Development and evaluation of a home nocturnal blood pressure monitoring system using a wrist-cuff device

Yutaka Imai, Kei Asayama, Seisuke Fujiwara, Kanako Saito, Hironori Sato, Toshikazu Haga, Michihiro Satoh, Takahisa Murakami, Hirohito Metoki, Masahiro Kikuya, Taku Obara, Ryusuke Inoue, Takayoshi Ohkubo

Research output: Contribution to journalArticlepeer-review

7 Citations (Scopus)

Abstract

Objective: The conventional nocturnal blood pressure monitoring (NBPM) systems can disturb sleep and lead to false measurements. The present study compared the validity and acceptability of a newly developed wrist-cuff system with that of the conventional upper arm-cuff system for NBPM. Participants and methods: Home blood pressure (BP) and pulse rate (PR) were measured in hypertensive patients (n=57) every 30 min at night using a wrist-cuff system and at 2 am (fixed time) and 4 h after going to bed (flexible time) using an upper arm-cuff system. The nocturnal BPs with the wrist-cuff system at 2 am and at 4 h after going to bed were selected from the measurements taken every 30 min at night. The same systems were used to measure the morning and evening home BP and PR, after rising and before going to bed. Measurements were taken for two nights separately for each system. BP, PR, sleep quality, and the perception of several stimuli during NBPM were compared between the two systems. Systolic BP/diastolic BP (DBP) in the supine position at 2 am and at 4 h after going to bed were corrected by the mean difference between the wrist-cuff and the arm-cuff systems. Results: Compared with the arm-cuff system, the wrist-cuff system had significantly lower systolic BP (mean± SD: 106.3± 13.4 vs. 109.8± 10.8 mmHg, P<0.05), DBP (59.4± 11.0 vs. 64.5 ±7.8 mmHg, P<0.005), and PR (53.8± 7.1 vs. 60.5 ±8.1 bpm, P<0.0005) at 2 am and significantly lower DBP (60.2± 10.3 vs. 66.0± 9.8 mmHg, P<0.005) and PR (53.6 ± 7.4 vs. 60.9± 8.5 bpm, P<0.0005) at 4 h after going to bed. Among the participants, sleep disturbance during NBPM was reported in less than 20% with the wrist-cuff system and in 70% with the arm-cuff system. A significantly higher rate of participants who wore the wrist-cuff system reported that they were not bothered by various stimuli, such as noise, during NBPM. Discussion: The newly developed wrist-cuff home NBPM system provided information on BP as a function of time, especially at night, with minimal sleep disturbance and with more frequent BP measurements.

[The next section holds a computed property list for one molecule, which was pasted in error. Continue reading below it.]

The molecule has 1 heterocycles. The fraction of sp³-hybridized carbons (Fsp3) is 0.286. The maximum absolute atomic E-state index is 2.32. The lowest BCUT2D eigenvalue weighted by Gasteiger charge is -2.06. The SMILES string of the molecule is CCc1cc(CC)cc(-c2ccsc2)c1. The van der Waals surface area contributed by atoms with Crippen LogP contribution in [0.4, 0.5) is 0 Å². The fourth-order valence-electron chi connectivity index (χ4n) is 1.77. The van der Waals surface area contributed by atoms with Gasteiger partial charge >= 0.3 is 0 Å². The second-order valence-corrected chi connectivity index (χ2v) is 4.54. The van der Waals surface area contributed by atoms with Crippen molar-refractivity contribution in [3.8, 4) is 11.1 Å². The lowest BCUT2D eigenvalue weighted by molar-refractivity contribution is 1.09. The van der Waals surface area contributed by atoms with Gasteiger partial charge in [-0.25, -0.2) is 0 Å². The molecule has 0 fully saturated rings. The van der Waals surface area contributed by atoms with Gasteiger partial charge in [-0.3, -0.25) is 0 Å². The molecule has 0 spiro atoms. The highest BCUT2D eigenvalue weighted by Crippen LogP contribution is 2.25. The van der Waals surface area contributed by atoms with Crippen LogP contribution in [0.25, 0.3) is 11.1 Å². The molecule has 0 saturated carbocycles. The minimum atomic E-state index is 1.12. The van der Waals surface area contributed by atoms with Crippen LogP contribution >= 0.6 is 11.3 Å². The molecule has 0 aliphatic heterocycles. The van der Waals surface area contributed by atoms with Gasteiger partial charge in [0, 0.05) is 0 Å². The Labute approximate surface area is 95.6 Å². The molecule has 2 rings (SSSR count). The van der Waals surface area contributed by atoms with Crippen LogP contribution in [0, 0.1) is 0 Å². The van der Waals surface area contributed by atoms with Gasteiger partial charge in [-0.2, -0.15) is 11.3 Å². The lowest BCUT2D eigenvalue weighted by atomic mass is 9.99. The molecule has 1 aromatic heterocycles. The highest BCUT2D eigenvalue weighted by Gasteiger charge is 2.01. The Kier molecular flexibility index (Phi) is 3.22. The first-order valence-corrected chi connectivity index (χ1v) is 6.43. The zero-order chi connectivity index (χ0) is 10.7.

Original languageEnglish
Pages (from-to)318-326
Number of pages9
JournalBlood pressure monitoring
Volume23
Issue number6
DOIs
Publication statusPublished - 2018 Dec 1

Keywords

  • Home blood pressure measurement
  • Nocturnal blood pressure
  • sleep disturbance
  • upper arm-cuff device wrist-cuff device

ASJC Scopus subject areas

  • Internal Medicine
  • Cardiology and Cardiovascular Medicine
  • Assessment and Diagnosis
  • Advanced and Specialised Nursing

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